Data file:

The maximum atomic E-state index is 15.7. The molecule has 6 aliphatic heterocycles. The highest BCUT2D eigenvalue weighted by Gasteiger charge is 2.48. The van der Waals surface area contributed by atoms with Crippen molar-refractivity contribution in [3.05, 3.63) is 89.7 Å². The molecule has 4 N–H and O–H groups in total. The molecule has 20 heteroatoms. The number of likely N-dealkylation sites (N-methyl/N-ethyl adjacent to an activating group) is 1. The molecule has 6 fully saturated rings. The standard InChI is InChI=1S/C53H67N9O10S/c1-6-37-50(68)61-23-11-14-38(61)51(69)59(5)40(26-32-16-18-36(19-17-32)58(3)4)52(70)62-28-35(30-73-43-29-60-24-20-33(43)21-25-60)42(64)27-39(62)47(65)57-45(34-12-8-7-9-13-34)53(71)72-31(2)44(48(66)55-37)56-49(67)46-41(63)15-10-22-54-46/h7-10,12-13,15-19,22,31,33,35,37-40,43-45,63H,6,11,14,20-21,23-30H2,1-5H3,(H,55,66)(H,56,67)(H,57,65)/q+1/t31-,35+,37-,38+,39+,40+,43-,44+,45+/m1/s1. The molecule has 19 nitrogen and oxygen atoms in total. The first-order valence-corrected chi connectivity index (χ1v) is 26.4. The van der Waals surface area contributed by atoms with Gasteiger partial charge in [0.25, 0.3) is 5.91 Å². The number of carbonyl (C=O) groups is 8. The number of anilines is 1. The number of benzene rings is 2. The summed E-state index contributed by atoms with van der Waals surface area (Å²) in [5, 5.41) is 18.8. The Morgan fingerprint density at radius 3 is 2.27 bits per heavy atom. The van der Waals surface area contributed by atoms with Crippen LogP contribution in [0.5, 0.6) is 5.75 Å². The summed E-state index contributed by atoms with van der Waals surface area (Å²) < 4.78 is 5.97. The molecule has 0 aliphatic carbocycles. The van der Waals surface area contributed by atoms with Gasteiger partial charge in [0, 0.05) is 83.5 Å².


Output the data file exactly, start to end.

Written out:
The maximum atomic E-state index is 15.7. The molecule has 6 aliphatic heterocycles. The highest BCUT2D eigenvalue weighted by Gasteiger charge is 2.48. The van der Waals surface area contributed by atoms with Crippen molar-refractivity contribution in [3.05, 3.63) is 89.7 Å². The molecule has 4 N–H and O–H groups in total. The molecule has 20 heteroatoms. The number of likely N-dealkylation sites (N-methyl/N-ethyl adjacent to an activating group) is 1. The molecule has 6 fully saturated rings. The standard InChI is InChI=1S/C53H67N9O10S/c1-6-37-50(68)61-23-11-14-38(61)51(69)59(5)40(26-32-16-18-36(19-17-32)58(3)4)52(70)62-28-35(30-73-43-29-60-24-20-33(43)21-25-60)42(64)27-39(62)47(65)57-45(34-12-8-7-9-13-34)53(71)72-31(2)44(48(66)55-37)56-49(67)46-41(63)15-10-22-54-46/h7-10,12-13,15-19,22,31,33,35,37-40,43-45,63H,6,11,14,20-21,23-30H2,1-5H3,(H,55,66)(H,56,67)(H,57,65)/q+1/t31-,35+,37-,38+,39+,40+,43-,44+,45+/m1/s1. The molecule has 19 nitrogen and oxygen atoms in total. The first-order valence-corrected chi connectivity index (χ1v) is 26.4. The van der Waals surface area contributed by atoms with Gasteiger partial charge in [0.25, 0.3) is 5.91 Å². The number of carbonyl (C=O) groups is 8. The number of anilines is 1. The number of benzene rings is 2. The summed E-state index contributed by atoms with van der Waals surface area (Å²) in [5, 5.41) is 18.8. The Morgan fingerprint density at radius 3 is 2.27 bits per heavy atom. The van der Waals surface area contributed by atoms with Crippen LogP contribution in [0.5, 0.6) is 5.75 Å². The summed E-state index contributed by atoms with van der Waals surface area (Å²) < 4.78 is 5.97. The molecule has 0 aliphatic carbocycles. The van der Waals surface area contributed by atoms with Gasteiger partial charge in [0, 0.05) is 83.5 Å².